(as posted on my blog)
In the 3rd book in the series begun with The Education of Madeline, Williamson tells the story of Micah's sister, Sarah. Living in her old house which she had converted to a boarding house, Sarah leaves all her friends in order to attend Micah and Eppie's wedding. Along the way, her cabinmate on the train is none other than Whit Kendrick. From the moment she meets him, Sarah is determined to hate him. He's goodlooking, and he's a Yankee. Sarah suffered tremendously during the war at the hands of a Northern Army unit. It turns out, Whit realizes early on, that it was actually his unit that raped and pillaged that day.
Whit is on his way to meet and marry his fiancee. He certainly doesn't need the trouble that Sarah brings. However, they are inadvertently thrown together by circumstances, and their attraction simply cannot be denied.
One of the things I liked about this book is that Sarah is not altogether a sympathetic character. She comes off as nasty, prickly, and surly. Of course, this is all to hide a world of hurt, but it makes for an interesting dynamic. Usually, this is the role for the hero. Whit seems like a good guy, one who feels guilty for cheating on his fiance, but just can't seem to help himself.
I also liked that Sarah is not shy about going after what she wants. She makes all the first moves sexually. She recognizes what she wants and goes after it. Again, though, I got the impression that she used sex as a defense mechanism - kind of like she'd have sex on her terms, not someone else's.
The book is alternately heartbreaking and sexy. It's obvious that Whit also bears a lot of guilt over his apparent role in Sarah's rape and torture. That event has shaped Sarah's entire adult life, even though she puts a brave face to the world.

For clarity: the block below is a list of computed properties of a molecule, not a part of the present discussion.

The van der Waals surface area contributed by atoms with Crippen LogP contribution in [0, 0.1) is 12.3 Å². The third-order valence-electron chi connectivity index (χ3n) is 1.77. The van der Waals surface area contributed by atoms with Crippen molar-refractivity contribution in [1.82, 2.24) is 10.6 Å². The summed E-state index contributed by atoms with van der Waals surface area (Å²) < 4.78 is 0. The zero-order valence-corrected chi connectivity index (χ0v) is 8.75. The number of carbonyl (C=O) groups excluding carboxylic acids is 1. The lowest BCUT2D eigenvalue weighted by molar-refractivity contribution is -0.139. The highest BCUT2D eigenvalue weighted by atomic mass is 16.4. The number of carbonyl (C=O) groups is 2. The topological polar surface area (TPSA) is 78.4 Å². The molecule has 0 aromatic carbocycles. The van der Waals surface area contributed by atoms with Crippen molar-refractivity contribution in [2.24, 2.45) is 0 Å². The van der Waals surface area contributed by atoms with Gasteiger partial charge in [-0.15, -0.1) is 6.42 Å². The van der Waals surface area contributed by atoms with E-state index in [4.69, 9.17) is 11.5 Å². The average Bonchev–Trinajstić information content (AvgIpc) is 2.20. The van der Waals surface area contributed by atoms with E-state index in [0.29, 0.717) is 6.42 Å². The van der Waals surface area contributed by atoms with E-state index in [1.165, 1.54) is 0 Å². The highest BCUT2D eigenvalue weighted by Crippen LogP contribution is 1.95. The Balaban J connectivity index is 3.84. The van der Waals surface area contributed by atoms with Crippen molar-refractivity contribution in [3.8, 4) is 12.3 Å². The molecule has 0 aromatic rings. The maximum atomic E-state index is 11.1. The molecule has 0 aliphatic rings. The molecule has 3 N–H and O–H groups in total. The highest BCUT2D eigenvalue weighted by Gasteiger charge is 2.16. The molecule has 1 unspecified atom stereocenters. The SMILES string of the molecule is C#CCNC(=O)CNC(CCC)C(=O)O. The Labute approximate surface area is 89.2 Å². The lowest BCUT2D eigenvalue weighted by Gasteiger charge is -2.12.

As so many of Williamson's books are, this is another raw look at the post-Civil War era, and coming to terms with the aftermath of the war. It's about forgiveness and self-awareness. Williamson, who normally excels at the tortured hero (you MUST read her Devils on Horseback series), has created a tortured heroine here, one who is brash, bold, and sassy, yet extremely vulnerable and fragile at the same time. She curses like a man, is overtly sexual (again, likely due to her experience as a young woman), and has a chip the size of Texas on her shoulder. Whit definitely comes off as the more sympathetic of the two... no, just the more ...well-adjusted, but he also has his own issues to deal with re: the war, and his family.
The only thing I had any sort of problems with was the way the confrontation with the sergeant of Whit's unit was handled. It wasn't really clear why he followed Sarah out to Colorado. He seemed to exist only to be the "bad guy." One would have thought he had his own demons to deal with, but he was apparently just rotten to the core. It did serve its purpose, however, in allowing Whit to come to terms with his role in Sarah's attack, and for Sarah to deal with it as well.
All in all, this is a wonderful entry to this series. Full of love, hate, sadness, joy, redemption, forgiveness, and all the other wonderful goodies that Williamson delivers.